Tall Ship (1 E. Pier Dr., Boston)— from the team behind Pier 6 and Reelhouse — is open, well, on a tall ship. The group is describing it as a floating oyster bar (there are also a few other things to eat, like charcuterie boards), and it plays host to live music and other events. A rotating cast of food vendors sell additional treats out of refurbished shipping containers along the pier.
Also in East Boston, waterfront favorite KO Pies has now closed, but Seabiscuit (256 Marginal St., Bldg. 16, Boston) — from the team behind now-closed Somerville bakery and cafe the Biscuit — opened in its place on September 2, continuing to serve KO’s Australian meat pies and more. “We’re keeping KO’s menu and schedule for the time being but will be expanding as we grow into our new surroundings,” co-owner Andrew Platt tells Eater. [Read more.]
Flying Embers Brewery & Social Club (152 Hampden St., Roxbury) is now open in the former Backlash Beer space. The California-based company specializes in hard kombucha and hard seltzer, as well as beer brewed with probiotics. The taproom also serves food, a collaboration with Boston’s Bon Me food truck/restaurant chain. [Read more.]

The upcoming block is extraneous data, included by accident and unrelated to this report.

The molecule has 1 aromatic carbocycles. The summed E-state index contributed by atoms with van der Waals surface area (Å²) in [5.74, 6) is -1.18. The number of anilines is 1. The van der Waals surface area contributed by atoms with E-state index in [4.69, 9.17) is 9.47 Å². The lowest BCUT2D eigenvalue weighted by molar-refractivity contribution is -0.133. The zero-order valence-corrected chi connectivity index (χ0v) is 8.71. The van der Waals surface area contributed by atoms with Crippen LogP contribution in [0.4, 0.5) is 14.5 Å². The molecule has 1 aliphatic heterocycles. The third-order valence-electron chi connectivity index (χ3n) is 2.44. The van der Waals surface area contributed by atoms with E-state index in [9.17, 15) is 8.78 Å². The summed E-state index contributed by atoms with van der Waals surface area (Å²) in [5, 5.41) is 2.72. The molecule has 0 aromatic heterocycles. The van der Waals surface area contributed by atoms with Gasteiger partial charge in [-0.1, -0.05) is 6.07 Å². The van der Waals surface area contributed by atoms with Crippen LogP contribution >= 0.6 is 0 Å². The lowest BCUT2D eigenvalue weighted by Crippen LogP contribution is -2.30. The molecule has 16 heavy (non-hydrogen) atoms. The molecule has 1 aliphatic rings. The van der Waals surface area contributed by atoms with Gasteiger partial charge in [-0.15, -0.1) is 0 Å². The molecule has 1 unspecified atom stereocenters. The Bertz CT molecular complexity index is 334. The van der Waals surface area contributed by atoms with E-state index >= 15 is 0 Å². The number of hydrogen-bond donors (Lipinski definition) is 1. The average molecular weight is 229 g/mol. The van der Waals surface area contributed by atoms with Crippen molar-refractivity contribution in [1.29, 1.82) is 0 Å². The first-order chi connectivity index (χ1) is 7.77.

Fans of south Indian food will find dosas galore at Madras Dosa Co. (55 Boston Wharf Rd.), a fast-casual spot in Boston’s Seaport District from the team behind south Indian restaurant chain Godavari. The huge list of dosa fillings includes a lot of vegan or vegetarian and/or gluten-free options. Also on the menu: idli, ghee grilled cheese, Indian soft drinks, and more. [Read more.]
Also in the Seaport District, Coquette (450 Summer St., Boston) — not to be confused with the three Colettes mentioned above — opened on September 9 at the Omni Boston Hotel, courtesy of COJE Management Group, which is also behind beautifully designed Boston restaurants Lolita, Mariel, Yvonne’s, and Ruka. Reportedly focused on coastal French cuisine with touches of Basque Country, Coquette is one of several summer openings to showcase seafood towers (see also the Fed, the Banks Fish House, and Cut 21.) The sizable restaurant includes private dining space, a big bar, a casual cafe-style dining area as well as the main dining room, and — coming next year — patio space. Stay tuned for an inside look at the menu.